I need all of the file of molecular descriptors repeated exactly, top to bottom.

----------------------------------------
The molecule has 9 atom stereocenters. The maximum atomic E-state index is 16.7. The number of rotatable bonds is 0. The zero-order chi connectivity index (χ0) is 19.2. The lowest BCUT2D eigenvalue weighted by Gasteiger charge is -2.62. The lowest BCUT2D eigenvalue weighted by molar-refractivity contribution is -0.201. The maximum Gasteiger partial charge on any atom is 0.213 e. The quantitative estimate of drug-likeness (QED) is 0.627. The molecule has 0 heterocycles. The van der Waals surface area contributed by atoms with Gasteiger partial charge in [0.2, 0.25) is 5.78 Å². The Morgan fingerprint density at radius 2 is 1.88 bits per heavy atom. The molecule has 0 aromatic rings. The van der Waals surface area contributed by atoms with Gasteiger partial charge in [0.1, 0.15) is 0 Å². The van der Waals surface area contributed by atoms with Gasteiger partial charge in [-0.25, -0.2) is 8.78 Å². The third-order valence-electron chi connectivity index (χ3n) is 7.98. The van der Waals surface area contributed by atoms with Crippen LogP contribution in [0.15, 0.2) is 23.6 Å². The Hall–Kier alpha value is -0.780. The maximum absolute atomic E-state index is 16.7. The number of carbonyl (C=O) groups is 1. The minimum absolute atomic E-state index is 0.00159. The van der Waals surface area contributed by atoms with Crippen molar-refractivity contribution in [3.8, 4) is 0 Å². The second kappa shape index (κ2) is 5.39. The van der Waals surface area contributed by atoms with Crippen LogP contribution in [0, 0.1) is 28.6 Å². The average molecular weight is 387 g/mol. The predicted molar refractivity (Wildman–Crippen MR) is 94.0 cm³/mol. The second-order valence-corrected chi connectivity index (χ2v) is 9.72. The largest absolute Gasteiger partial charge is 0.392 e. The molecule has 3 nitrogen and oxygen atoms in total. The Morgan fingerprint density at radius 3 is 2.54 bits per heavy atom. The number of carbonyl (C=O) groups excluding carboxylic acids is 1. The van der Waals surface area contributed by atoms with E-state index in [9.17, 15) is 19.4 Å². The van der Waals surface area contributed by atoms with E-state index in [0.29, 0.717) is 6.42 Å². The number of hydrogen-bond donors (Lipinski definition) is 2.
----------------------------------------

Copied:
The molecule has 9 atom stereocenters. The maximum atomic E-state index is 16.7. The number of rotatable bonds is 0. The zero-order chi connectivity index (χ0) is 19.2. The lowest BCUT2D eigenvalue weighted by Gasteiger charge is -2.62. The lowest BCUT2D eigenvalue weighted by molar-refractivity contribution is -0.201. The maximum Gasteiger partial charge on any atom is 0.213 e. The quantitative estimate of drug-likeness (QED) is 0.627. The molecule has 0 heterocycles. The van der Waals surface area contributed by atoms with Gasteiger partial charge in [0.2, 0.25) is 5.78 Å². The Morgan fingerprint density at radius 2 is 1.88 bits per heavy atom. The molecule has 0 aromatic rings. The van der Waals surface area contributed by atoms with Gasteiger partial charge in [0.1, 0.15) is 0 Å². The van der Waals surface area contributed by atoms with Gasteiger partial charge in [-0.25, -0.2) is 8.78 Å². The third-order valence-electron chi connectivity index (χ3n) is 7.98. The van der Waals surface area contributed by atoms with Crippen LogP contribution in [0.15, 0.2) is 23.6 Å². The Hall–Kier alpha value is -0.780. The maximum absolute atomic E-state index is 16.7. The number of carbonyl (C=O) groups is 1. The minimum absolute atomic E-state index is 0.00159. The van der Waals surface area contributed by atoms with Crippen molar-refractivity contribution in [3.8, 4) is 0 Å². The second kappa shape index (κ2) is 5.39. The van der Waals surface area contributed by atoms with Crippen LogP contribution in [0, 0.1) is 28.6 Å². The average molecular weight is 387 g/mol. The predicted molar refractivity (Wildman–Crippen MR) is 94.0 cm³/mol. The second-order valence-corrected chi connectivity index (χ2v) is 9.72. The largest absolute Gasteiger partial charge is 0.392 e. The molecule has 3 nitrogen and oxygen atoms in total. The Morgan fingerprint density at radius 3 is 2.54 bits per heavy atom. The number of carbonyl (C=O) groups excluding carboxylic acids is 1. The van der Waals surface area contributed by atoms with E-state index in [9.17, 15) is 19.4 Å². The van der Waals surface area contributed by atoms with E-state index in [0.29, 0.717) is 6.42 Å². The number of hydrogen-bond donors (Lipinski definition) is 2.